Five minutes with Maverick Viñales

We catch up with Suzuki’s top gun

Five minutes with Maverick Viñales

WE CAN'T help but wonder whether we’re the reason Maverick Viñales bagged his first MotoGP win at the British GP.

Alright maybe not, but on the Thursday before the race, we managed to catch up with him at Silverstone and got five minutes to ask some questions (and offer some sage advice) before he got back to the serious business of caning around Stowe circuit in a Hayabusa-powered Radical.

Aside from winning from winning Moto3, what’s been the greatest moment in your career so far, and why?

For me, it was the last part of Moto2, when I won three of the last five races. It was so good and as a team we enjoyed it so much. And then this year when I got my first MotoGP podium [at the French GP at Le Mans], that was a special moment for me.

How do you feel about next year?

Yeah, I feel really motivated, you know? When you go to a team like Yamaha you know that you need to be prepared and realise that you have to work so hard. I’ve already started to prepare for next season – I’m already training.

What’s your relationship like with Valentino Rossi?

It’s quite good. We are quite friendly with each other. Also on the track, we are riders that don’t…. well, you know… when I lose, I accept that other riders were better than me. Both of us are riders that are quite calm and I think as teammates, it’s going to work.

Do you think Rossi will be someone you can learn from?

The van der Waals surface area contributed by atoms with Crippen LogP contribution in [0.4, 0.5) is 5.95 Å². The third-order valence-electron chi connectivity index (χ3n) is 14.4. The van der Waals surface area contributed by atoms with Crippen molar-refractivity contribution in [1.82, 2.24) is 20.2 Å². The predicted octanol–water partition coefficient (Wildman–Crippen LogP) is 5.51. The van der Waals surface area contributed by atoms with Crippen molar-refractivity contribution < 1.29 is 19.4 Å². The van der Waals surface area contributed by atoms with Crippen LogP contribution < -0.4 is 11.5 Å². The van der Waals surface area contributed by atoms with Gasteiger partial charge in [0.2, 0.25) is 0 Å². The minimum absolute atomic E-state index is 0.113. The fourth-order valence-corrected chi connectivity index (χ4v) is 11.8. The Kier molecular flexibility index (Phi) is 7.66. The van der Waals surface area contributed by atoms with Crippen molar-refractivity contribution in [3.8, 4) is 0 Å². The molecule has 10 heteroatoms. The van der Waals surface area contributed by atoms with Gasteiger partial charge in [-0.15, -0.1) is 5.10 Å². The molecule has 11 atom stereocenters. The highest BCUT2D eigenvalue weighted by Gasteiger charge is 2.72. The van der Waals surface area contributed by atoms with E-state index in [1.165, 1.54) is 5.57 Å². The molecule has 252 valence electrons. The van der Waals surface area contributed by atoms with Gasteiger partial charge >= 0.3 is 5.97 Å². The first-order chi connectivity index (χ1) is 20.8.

At this level it’s difficult to learn about riding but last year I learn to much from Aleix [Espargaro] because he’s an experienced rider so I learnt a lot from how he worked in the team and Valentino is even more experienced so I think I can learn a lot from the way he works.

Did you exchange information with Aleix in the garage?

No, we always do our own work, but at the end of the day the technical guys put together data and work on problems, but as riders we operate alone. But, you know… when we’re having dinner together for sure we talk about what we try and if it was good, not working, you know?

You’re not one of the oldest, most experienced riders in the MotoGP paddock, but you’re enjoying some good results this year and people are talking about you and you’re moving to a very strong team next year; your career is flourishing right now – how do you cope with that hype? Is it difficult?

[Laughs] No, it’s really good. Difficult would be if next year I didn’t have a ride in MotoGP, but going to a team like Yamaha? That’s so great and I feel so motivated because I’m doing what I like with one of the best teams.

Are you going to be MotoGP world champion on the Yamaha in 2018?

I hope so and that’s what I’m working for. I think my ability and riding style is there, I just need to keep working. I’m always leaning and this year I’m learning a lot with Suzuki and I feel like I improve my riding style with each race so I think I can be on the level needed to be at the front.

At the moment, you’re battling hard and you’ve been rewarded with a podium. Do you think that making the switch to Yamaha will make it easier to push for strong results?

Honestly, I think my experience will help but right now with Suzuki I know that I can be near the front because many times I’ve been there for so many laps, fighting other riders. So I think that  the experience I gain between now and the end of the season will be what helps me next year.

Who is your favourite rider ever, and why?

Ah, it’s Valentino. And why? It’s because he’s been riding for so many years and has always been successful and as the times chance and the level of riding improves so much, he’s still there at the top – this is something great.

And have you got a plan for a winning weekend at Silverstone?

Well, we will start working on settings and the qualifying once we get to ride tomorrow.

Because you should just get your head down, and go out there and pin it.

Er…. yes….